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  • Steph Doran shares her perspective of life in Japan

Meet Steph Doran, our wonderful Japanese based, Australian Photography guide. Steph is a successful Commercial Photographer, fluent in the Japanese language and culture. She is a passionate advocate for empowering people with the skills and knowledge to create beautiful imagery with their cameras. Steph will be accompanying us on our Discover Japan Tour this September, here she gives us a perspective of life in Japan.


What are your favourite thing to do on the weekend or in the evenings in Japan?

I'm glad you started with an easy question- my absolute favourite thing is to go to izakaya with my friends. An izakaya is a kind of Japanese pub, but it's nothing like the pubs we have back in Australia, and the experience is completely different. Back home, I never really liked "going out" or drinking, but going to an izakaya has become one of my favourite ways to unwind. The reason is, you are really there for the atmosphere, and the focus isn't just on alcohol. At an izakaya, of course you can enjoy a drink, but it's also a prime place to sample a variety of small dishes, both traditional and sometimes very modern (and let's be honest, the real reason I go there is to eat!) My flatmate and I love exploring back-street izakaya, especially if we can stumble across tiny hole-in-the-wall type places. Izakaya are best visited in the evening, so if it's still daytime, I love finding some nature and just getting out of the city for a while.

Name three things on your bucket list in whilst in Japan?

1) Top of the list is a visit to Tottori. Since I saw it on a YouTube video I have been itching to go. Tottori is on the central northern side of Honshu, near the coast, and it looks nothing like the rest of Japan. It's known for its desert, and abundant sand dunes. Apparently there are even camels! I'd love to go sand boarding there if I get the chance, or smash a watermelon on the beach with a stick (this is a popular summer festival activity.) There is also an old abandoned railway line there that you can hike along, traipsing through forest and bamboo groves. I like the idea of following a metal track through this uninhabited area, without having to share it with tourists.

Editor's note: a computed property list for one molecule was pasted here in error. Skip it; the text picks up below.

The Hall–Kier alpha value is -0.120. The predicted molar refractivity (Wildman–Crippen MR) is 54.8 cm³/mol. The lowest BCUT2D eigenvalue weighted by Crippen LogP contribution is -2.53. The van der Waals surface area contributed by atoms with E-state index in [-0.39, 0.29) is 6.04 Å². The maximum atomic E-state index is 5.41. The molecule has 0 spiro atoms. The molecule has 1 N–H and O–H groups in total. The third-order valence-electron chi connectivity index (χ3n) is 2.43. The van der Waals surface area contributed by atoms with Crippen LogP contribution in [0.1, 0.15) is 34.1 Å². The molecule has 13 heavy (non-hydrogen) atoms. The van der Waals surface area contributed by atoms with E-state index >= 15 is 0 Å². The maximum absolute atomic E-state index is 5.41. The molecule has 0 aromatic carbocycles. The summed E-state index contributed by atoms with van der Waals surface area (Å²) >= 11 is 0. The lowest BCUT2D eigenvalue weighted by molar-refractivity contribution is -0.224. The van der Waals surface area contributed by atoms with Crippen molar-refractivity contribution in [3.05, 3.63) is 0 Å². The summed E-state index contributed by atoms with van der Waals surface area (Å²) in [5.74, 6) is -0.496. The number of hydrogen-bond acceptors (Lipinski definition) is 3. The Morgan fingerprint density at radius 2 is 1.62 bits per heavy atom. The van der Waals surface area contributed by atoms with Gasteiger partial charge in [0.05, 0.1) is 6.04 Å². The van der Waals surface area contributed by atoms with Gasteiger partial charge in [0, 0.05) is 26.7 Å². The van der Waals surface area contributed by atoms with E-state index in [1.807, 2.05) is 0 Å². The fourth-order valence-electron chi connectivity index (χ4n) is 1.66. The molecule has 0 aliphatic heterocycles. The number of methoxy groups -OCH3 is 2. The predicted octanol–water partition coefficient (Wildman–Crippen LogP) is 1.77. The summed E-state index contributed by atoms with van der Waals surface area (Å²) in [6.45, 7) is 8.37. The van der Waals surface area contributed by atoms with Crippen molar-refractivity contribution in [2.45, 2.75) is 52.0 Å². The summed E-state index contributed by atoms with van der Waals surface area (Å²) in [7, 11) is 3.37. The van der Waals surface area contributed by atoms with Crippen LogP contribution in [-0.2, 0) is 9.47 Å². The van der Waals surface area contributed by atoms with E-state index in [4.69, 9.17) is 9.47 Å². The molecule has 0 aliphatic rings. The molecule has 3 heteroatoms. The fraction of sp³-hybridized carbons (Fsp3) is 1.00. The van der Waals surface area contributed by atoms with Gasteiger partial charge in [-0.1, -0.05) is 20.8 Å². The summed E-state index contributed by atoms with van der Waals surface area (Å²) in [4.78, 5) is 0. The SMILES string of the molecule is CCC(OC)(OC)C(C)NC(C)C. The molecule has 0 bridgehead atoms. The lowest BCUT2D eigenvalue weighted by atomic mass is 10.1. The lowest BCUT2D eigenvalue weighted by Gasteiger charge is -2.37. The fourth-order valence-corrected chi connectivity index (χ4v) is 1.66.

2) I want to complete the Shikoku 88 Temple Pilgrimage on foot. I did a 5 day pilgrimage through Wakayama around 7 years ago (it is called the Kumano Kodo) and I absolutely loved it. Just you and a backpack, travelling solo through ancient forests, climbing mountains, staying at tiny family-run minshuku (guesthouses); I fell in love with the pilgrimage life. I also loved the feeling of physical tiredness after each day, like my body had actually done something. I don't think I've ever slept so well in my life! After the Kumano Kodo, I got a taste for pilgrimages, and researched the Shikoku 88. Basically, the remote island of Shikoku has 88 temples dotted around its perimeter, and a pilgrim walks between them all, creating a circle. It takes about 2 months on foot. Call me crazy, but I really want to do it. I actually attempted to begin twice, but I wasn't able to get there either time (once I broke my arm, and the other time was a logistical issue)- if you come on the trip you can ask me about it! I'm actually really excited that we are taking the tour to Shikoku, because we may have the chance to visit a few of the temples on the route (does that mean that I am starting my pilgrimage already??)

 3) Okinawa! I've visited all of Japan's main islands (Hokkaido, Honshu, Shikoku and Kyushu) except Okinawa! Okinawa is down south and is more tropical than the rest of Japan. The culture and lifestyle is different, so I'd love to go and experience the difference. You may have heard of Okinawa's the famous murasaki-imo, or purple sweet potato, and I want to eat it so that I can live to be 100 years old (the chemical compounds that make it purple are incredible good for your health.) I'd also love to go scuba diving in Okinawa, and see the beaches where the grains of sand are shaped like stars! (It's true: Google it!) 

180302 Osaka 150 RWhere is the best cheap meal you have had in Japan ?